The New York TimesNov 05, 2021 14:03:39 IST
The United Nations climate conference in Scotland has become a venue for world leaders and business executives to pretend they are taking action on climate change without following through, climate activist Greta Thunberg said Thursday.
Speaking on the sidelines of the summit meeting, known as COP26, the 18-year-old Thunberg said the event was “sort of turning into a greenwash campaign, a PR campaign,” for business leaders and politicians.
“Since we are so far from what actually we needed, I think what would be considered a success would be if people realize what a failure this COP is,” Thunberg said.
At panel events Thursday at The New York Times Climate Hub in Glasgow, Thunberg and other young female activists, including Vanessa Nakate and Malala Yousafzai, also spoke about the critical role that young women have played in rallying protesters and pressuring world leaders to take action.
“It is the young people, especially young women, who are the voices of the climate movement, and that gives hope to so many people,” Yousafzai said.
The comments came on the fifth day of the summit meeting, a gathering that John Kerry, the U.S. climate envoy, had billed as the planet’s “last, best chance” to curb the fossil fuel emissions that are driving climate change.
More than 39,000 diplomats, business leaders and activists have registered for the event in hopes of hammering out agreements to reduce emissions and keep the average global temperature from rising above 1.5 degrees Celsius, compared to preindustrial levels, by the end of this century. That’s the threshold beyond which many scientists say the planet will experience catastrophic effects from heat waves, droughts, wildfires and flooding. The average global temperature has already risen by 1.1 degrees Celsius.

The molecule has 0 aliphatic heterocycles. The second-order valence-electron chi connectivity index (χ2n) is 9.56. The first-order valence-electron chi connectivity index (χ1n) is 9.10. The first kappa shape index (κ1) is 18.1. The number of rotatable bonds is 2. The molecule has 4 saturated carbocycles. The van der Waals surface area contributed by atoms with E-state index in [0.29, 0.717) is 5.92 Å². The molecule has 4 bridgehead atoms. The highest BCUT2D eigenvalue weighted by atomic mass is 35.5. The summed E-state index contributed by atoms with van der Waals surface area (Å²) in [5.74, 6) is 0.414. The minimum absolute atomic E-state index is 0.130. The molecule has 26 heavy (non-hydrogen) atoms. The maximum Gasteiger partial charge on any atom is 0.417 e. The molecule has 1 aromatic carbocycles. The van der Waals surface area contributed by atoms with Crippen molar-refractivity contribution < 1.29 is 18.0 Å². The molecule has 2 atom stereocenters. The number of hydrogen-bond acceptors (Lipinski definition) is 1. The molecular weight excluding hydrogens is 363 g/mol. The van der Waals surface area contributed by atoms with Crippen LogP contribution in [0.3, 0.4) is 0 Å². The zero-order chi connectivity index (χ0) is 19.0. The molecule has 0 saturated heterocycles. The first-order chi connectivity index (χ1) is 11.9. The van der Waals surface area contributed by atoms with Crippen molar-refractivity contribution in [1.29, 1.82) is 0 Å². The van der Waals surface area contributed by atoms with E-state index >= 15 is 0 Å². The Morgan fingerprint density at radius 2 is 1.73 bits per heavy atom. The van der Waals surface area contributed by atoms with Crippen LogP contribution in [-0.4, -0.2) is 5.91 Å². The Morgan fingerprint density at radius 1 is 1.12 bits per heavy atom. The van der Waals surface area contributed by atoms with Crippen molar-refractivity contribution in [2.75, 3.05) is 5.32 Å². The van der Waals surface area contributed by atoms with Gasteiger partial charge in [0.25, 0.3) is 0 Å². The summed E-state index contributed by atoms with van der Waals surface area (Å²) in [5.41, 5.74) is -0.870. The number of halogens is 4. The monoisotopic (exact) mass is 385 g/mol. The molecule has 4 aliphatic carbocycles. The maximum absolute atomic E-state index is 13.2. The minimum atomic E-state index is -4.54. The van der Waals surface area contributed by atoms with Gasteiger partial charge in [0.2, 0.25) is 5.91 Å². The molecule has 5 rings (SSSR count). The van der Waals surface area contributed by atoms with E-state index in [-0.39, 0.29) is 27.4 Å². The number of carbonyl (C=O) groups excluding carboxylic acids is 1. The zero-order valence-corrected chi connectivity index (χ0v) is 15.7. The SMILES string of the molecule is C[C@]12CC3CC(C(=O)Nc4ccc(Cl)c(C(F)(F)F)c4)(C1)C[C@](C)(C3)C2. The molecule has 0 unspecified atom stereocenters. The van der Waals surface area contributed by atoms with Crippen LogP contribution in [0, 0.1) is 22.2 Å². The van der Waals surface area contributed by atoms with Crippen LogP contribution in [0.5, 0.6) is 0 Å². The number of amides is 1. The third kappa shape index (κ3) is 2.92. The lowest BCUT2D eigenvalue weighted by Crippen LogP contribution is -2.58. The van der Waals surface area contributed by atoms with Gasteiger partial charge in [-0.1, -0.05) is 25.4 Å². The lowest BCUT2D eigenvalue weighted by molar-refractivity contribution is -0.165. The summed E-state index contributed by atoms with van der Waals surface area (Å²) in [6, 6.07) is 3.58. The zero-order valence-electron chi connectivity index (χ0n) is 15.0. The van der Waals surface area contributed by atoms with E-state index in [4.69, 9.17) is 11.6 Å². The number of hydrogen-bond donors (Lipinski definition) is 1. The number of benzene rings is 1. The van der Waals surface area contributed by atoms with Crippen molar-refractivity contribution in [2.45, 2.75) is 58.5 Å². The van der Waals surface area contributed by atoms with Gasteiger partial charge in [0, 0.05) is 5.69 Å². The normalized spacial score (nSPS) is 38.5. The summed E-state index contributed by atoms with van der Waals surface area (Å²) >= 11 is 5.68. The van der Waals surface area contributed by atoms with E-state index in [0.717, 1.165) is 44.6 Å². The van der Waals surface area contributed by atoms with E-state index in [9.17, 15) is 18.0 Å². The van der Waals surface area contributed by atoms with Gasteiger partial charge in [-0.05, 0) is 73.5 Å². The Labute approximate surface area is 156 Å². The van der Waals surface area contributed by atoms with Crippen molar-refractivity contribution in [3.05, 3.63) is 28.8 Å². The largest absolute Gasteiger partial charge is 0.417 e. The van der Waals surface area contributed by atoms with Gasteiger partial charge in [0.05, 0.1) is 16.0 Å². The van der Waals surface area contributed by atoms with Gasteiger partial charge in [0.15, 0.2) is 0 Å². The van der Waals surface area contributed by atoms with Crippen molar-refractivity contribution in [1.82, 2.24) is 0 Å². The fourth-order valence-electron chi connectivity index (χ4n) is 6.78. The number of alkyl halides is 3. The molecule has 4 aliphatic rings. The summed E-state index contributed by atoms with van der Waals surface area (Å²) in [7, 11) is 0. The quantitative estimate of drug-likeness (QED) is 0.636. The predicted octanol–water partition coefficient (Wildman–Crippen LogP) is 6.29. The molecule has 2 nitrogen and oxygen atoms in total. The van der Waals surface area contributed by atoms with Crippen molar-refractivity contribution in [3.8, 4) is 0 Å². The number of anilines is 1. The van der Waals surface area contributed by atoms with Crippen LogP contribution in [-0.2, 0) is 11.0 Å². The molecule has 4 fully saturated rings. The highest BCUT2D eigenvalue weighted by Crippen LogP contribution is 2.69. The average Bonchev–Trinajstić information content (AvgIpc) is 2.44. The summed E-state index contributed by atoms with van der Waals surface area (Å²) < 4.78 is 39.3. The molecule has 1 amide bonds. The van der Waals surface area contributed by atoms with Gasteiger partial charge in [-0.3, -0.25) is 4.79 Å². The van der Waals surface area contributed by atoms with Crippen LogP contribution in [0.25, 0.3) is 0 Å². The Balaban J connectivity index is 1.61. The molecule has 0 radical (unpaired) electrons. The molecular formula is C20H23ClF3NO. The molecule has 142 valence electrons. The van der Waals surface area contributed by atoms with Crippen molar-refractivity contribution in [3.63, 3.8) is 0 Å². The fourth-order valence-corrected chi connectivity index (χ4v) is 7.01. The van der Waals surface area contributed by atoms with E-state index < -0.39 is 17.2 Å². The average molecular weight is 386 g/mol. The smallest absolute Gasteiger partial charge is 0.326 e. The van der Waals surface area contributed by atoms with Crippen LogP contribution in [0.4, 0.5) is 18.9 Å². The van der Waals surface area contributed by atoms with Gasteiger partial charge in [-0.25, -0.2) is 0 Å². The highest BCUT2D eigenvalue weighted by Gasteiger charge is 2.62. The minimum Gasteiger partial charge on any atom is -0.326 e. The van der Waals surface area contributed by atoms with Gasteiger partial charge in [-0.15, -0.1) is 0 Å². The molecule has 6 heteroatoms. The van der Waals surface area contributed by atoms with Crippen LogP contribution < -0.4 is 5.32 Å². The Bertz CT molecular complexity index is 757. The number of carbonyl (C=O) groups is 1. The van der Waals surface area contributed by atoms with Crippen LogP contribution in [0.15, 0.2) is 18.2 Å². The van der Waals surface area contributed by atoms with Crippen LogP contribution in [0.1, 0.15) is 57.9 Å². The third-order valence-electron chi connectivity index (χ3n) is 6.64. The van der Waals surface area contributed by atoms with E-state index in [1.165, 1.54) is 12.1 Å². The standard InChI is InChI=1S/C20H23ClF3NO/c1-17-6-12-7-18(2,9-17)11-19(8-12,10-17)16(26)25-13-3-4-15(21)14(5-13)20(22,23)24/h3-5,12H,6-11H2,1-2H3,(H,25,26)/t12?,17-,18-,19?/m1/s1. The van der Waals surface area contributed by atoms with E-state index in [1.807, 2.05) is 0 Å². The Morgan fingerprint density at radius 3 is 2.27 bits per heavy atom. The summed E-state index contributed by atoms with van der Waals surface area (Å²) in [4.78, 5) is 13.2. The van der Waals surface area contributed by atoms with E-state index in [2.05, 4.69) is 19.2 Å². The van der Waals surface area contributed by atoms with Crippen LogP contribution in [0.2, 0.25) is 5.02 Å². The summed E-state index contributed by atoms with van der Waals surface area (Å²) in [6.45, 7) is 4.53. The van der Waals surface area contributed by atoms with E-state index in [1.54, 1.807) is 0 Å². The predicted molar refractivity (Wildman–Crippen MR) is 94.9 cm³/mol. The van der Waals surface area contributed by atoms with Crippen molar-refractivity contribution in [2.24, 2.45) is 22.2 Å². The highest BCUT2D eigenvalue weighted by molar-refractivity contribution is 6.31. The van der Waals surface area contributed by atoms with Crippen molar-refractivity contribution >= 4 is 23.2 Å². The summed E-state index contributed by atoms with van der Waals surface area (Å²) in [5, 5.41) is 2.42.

So far, leaders and business executives have made some significant commitments. On Tuesday, more than 100 countries agreed to cut emissions of methane, a potent greenhouse gas, by 30 percent by 2030. And on Wednesday, a coalition of the world’s biggest investors, banks and insurers that collectively control $130 trillion said they were committed to financing projects that would help get companies and countries to net-zero emissions by 2050.
Environmentalists, however, criticized the financing pledge as lacking in detail. Several key leaders, including Xi Jinping of China, Vladimir Putin of Russia and Jair Bolsonaro of Brazil, were also criticized for not attending the event in person. Environmentalists say China's and Russia’s targets are not ambitious enough, and activists are skeptical that Bolsonaro will follow through on his country’s pledge to end deforestation by 2028.
Nakate, a 24-year-old climate activist from Uganda and founder of the Africa-based Rise Up Movement, said at the panel discussion Thursday that the pledge by leaders of the 20 largest economies to “pursue efforts” to keep the average global temperature rise to 1.5 degrees Celsius did not go far enough.
She said that 1.5 degrees would “not be safe” for communities like hers. “Even right now, it’s already evident that the climate crisis is ravaging different parts of the African continent,” Nakate said.
Yousafzai, 24, said women were disproportionately impacted by the climate crisis.
“Treating climate change and gender inequality and girls’ education as separate issues is not doing justice to the cause of creating a fairer and better and cleaner world for all of us,” Yousafzai said. “It is important that we take these issues seriously and see the link between all of these.”
She and the other activists on Thursday said there was reason for hope. When the moderator at Thunberg’s event asked what one fact the panelists would want everyone in the world to know, she said that people should understand that their individual actions can make a difference. The changes that are necessary will not come from inside of conferences like COP26, she said.
“This is the misconception,” Thunberg said. “That what we as individuals do doesn’t have an impact.”
“And I’m not talking about not using plastic and so on,” she said. “I’m talking about going out onto the streets and making our voices heard, organizing marches, demanding change.”
This article originally appeared in The New York Times. Jenny Gross c.2021 The New York Times Company
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